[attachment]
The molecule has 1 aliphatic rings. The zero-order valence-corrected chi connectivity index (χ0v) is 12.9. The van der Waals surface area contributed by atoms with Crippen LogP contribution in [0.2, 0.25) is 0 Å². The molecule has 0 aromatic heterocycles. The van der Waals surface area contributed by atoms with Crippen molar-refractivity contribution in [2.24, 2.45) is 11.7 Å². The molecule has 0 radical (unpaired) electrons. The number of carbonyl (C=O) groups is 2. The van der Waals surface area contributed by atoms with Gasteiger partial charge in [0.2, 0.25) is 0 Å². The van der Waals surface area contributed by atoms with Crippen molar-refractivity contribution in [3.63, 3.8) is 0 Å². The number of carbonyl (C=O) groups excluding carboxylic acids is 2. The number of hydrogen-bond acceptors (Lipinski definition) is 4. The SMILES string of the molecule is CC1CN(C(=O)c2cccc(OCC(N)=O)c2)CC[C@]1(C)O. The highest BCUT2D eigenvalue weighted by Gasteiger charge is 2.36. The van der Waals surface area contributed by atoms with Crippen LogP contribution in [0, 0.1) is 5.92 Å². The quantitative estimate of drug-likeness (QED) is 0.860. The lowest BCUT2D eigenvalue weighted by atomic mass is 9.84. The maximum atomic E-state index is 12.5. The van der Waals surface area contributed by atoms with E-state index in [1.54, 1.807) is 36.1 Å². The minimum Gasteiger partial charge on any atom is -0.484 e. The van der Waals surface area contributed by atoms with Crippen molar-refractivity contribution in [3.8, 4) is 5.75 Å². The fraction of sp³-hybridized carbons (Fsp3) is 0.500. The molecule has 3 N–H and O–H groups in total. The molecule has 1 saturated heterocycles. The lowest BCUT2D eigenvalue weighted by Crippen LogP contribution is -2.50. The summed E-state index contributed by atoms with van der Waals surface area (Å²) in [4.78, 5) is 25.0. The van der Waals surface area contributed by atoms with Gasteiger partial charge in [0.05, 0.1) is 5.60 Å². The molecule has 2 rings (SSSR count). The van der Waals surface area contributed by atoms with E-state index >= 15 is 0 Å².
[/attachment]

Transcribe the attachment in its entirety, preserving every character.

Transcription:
The molecule has 1 aliphatic rings. The zero-order valence-corrected chi connectivity index (χ0v) is 12.9. The van der Waals surface area contributed by atoms with Crippen LogP contribution in [0.2, 0.25) is 0 Å². The molecule has 0 aromatic heterocycles. The van der Waals surface area contributed by atoms with Crippen molar-refractivity contribution in [2.24, 2.45) is 11.7 Å². The molecule has 0 radical (unpaired) electrons. The number of carbonyl (C=O) groups is 2. The van der Waals surface area contributed by atoms with Gasteiger partial charge in [0.2, 0.25) is 0 Å². The van der Waals surface area contributed by atoms with Crippen molar-refractivity contribution in [3.63, 3.8) is 0 Å². The number of carbonyl (C=O) groups excluding carboxylic acids is 2. The number of hydrogen-bond acceptors (Lipinski definition) is 4. The SMILES string of the molecule is CC1CN(C(=O)c2cccc(OCC(N)=O)c2)CC[C@]1(C)O. The highest BCUT2D eigenvalue weighted by Gasteiger charge is 2.36. The van der Waals surface area contributed by atoms with Crippen LogP contribution in [0, 0.1) is 5.92 Å². The quantitative estimate of drug-likeness (QED) is 0.860. The lowest BCUT2D eigenvalue weighted by atomic mass is 9.84. The maximum atomic E-state index is 12.5. The van der Waals surface area contributed by atoms with E-state index in [1.54, 1.807) is 36.1 Å². The minimum Gasteiger partial charge on any atom is -0.484 e. The van der Waals surface area contributed by atoms with Crippen molar-refractivity contribution in [3.8, 4) is 5.75 Å². The fraction of sp³-hybridized carbons (Fsp3) is 0.500. The molecule has 3 N–H and O–H groups in total. The molecule has 1 saturated heterocycles. The lowest BCUT2D eigenvalue weighted by Crippen LogP contribution is -2.50. The summed E-state index contributed by atoms with van der Waals surface area (Å²) in [4.78, 5) is 25.0. The van der Waals surface area contributed by atoms with Gasteiger partial charge in [0.05, 0.1) is 5.60 Å². The molecule has 2 rings (SSSR count). The van der Waals surface area contributed by atoms with E-state index >= 15 is 0 Å².